Demolition of power plant deepens humanitarian crisis in Gaza

30 July 2014 (Last Updated July 30th, 2014 18:30)

On the morning of 29 July, the main fuel tank at Gaza’s only power station burst into flames after it was attacked for the third time in two days. Already operating at reduced capacity, the plant is now likely to be out of action for months, if not a year. But the problems around this symbol of power go back years.

Demolition of power plant deepens humanitarian crisis in Gaza

Gaza is operating with just 64 megawatts of electricity after a series of attacks on its only power plant culminated in the destruction of its primary fuel tank and caused a fire that sent a thick column of black smoke billowing into the sky.
With the plant completely shut down and expected to remain so for at least a year, the Palestinian operated region is now almost wholly reliant on the reduced imports of electricity it is receiving from Egypt and Israel, which is believed to have carried out the attack.

Everything was burned

Speaking after the attack on the plant to members of the media, Fathi Sheik Khalil of the Gaza energy authority, said: "We need at least one year to repair the power plant, the turbines, the fuel tanks and the control room. Everything was burned."

While Tuesday's attack took it completely out of operation, it was already operating at reduced capacity following two attacks earlier in the day, and the day before. The first attack damaged the water and cooling engine, while the administration building was hit earlier on Tuesday.

Prior to the attacks, the plant suffered from a series of fuel shortages that saw its capacity cut in half. Fuel supplies were also reduced in 2013 when the smuggling of subsidized fuel from Egypt through underground tunnels was halted.

On the administration front, the plant was shut down multiple times in 2010 during a dispute between the Hamas ruling government, the Palestinian Authority and Israel over unpaid fuel bills. The dispute arose after Hamas accused Palestine of not paying Israel and Palestine responded with the accusation that Hamas had not been collecting the money from Gaza residents.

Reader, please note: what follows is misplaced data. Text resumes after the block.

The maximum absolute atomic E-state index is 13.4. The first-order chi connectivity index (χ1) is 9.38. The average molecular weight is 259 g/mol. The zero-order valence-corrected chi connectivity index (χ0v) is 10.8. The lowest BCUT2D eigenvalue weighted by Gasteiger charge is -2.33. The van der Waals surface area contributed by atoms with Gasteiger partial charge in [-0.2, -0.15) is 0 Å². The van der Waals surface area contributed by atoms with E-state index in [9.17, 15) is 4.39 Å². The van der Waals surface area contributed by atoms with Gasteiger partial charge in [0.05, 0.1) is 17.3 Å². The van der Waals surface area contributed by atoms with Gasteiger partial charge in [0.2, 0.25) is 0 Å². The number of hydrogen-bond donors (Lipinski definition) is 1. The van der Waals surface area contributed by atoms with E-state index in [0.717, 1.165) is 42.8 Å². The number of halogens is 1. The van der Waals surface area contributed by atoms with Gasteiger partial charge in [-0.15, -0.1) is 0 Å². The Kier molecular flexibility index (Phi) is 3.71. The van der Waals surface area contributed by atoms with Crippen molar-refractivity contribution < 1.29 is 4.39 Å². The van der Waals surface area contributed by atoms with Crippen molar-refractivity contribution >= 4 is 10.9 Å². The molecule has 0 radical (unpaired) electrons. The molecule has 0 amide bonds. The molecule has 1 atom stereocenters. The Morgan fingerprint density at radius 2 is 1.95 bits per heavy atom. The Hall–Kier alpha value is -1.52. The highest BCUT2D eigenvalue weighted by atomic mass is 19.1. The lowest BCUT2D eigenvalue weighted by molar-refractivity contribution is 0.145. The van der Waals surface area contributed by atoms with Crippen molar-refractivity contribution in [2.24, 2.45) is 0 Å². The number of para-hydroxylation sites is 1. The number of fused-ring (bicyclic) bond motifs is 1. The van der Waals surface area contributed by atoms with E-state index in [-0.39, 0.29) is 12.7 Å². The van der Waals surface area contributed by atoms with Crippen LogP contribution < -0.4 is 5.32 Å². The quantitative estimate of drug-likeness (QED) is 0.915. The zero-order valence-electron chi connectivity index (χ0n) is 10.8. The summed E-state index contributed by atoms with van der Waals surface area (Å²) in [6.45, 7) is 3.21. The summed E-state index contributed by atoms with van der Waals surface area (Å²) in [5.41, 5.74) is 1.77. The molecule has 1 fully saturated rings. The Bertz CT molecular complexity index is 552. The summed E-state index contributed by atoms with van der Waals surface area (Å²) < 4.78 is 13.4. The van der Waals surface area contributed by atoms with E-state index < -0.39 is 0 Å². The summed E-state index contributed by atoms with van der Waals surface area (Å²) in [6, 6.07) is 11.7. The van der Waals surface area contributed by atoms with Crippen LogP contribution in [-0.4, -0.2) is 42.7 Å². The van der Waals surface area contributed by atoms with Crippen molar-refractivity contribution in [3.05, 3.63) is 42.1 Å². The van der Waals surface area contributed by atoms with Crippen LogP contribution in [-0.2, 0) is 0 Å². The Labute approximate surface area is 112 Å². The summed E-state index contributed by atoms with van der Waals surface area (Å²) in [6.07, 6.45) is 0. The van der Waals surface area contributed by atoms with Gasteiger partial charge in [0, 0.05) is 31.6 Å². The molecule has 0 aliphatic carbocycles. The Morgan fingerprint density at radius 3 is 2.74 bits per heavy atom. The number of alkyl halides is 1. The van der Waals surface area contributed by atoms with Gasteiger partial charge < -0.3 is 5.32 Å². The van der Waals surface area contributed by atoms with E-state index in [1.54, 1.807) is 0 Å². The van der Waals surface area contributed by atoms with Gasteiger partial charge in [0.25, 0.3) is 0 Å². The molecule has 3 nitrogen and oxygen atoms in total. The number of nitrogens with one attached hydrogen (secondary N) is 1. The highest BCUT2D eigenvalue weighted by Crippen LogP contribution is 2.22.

"We need at least one year to repair the power plant, the turbines, the fuel tanks and the control room."

Unholy reliance

The destruction of the power plant means that Gaza is now overwhelmingly reliant on electricity imports of 120Mw from Israel and 28Mw from Egypt, which when combined constitute less than 17% of overall demand. As a result of the extreme shortfall, authorities are expected to significantly increase the programme of enforced blackouts in order to preserve supplies. Prior to the attack on the plant, rolling power outages were in place for an average of 12 hours a day.

The consequences of the shortage will exacerbate the humanitarian crisis in Gaza, with water supplies and critical infrastructure such as hospitals set to suffer. In its most recent report on the situation, the UN Office for the Coordination of Humanitarian Affairs (OCHA), said: "This places additional burdens on the provision of essential services. Hospitals will depend more heavily on their own diesel-powered generators, which are not adequate to power l services for extended periods. Previously, hospital generators have burned out with extensive use, and power fluctuations damage finely calibrated medical equipment."

Efforts are being made to deliver emergency fuel into Gaza for use in diesel power generators, though it is concerned over previous incidents where generators in critical centres such as hospitals have burnt out following over use. A longer term solution is yet to be announced.

Follow Adam Leach on Google+

Energy link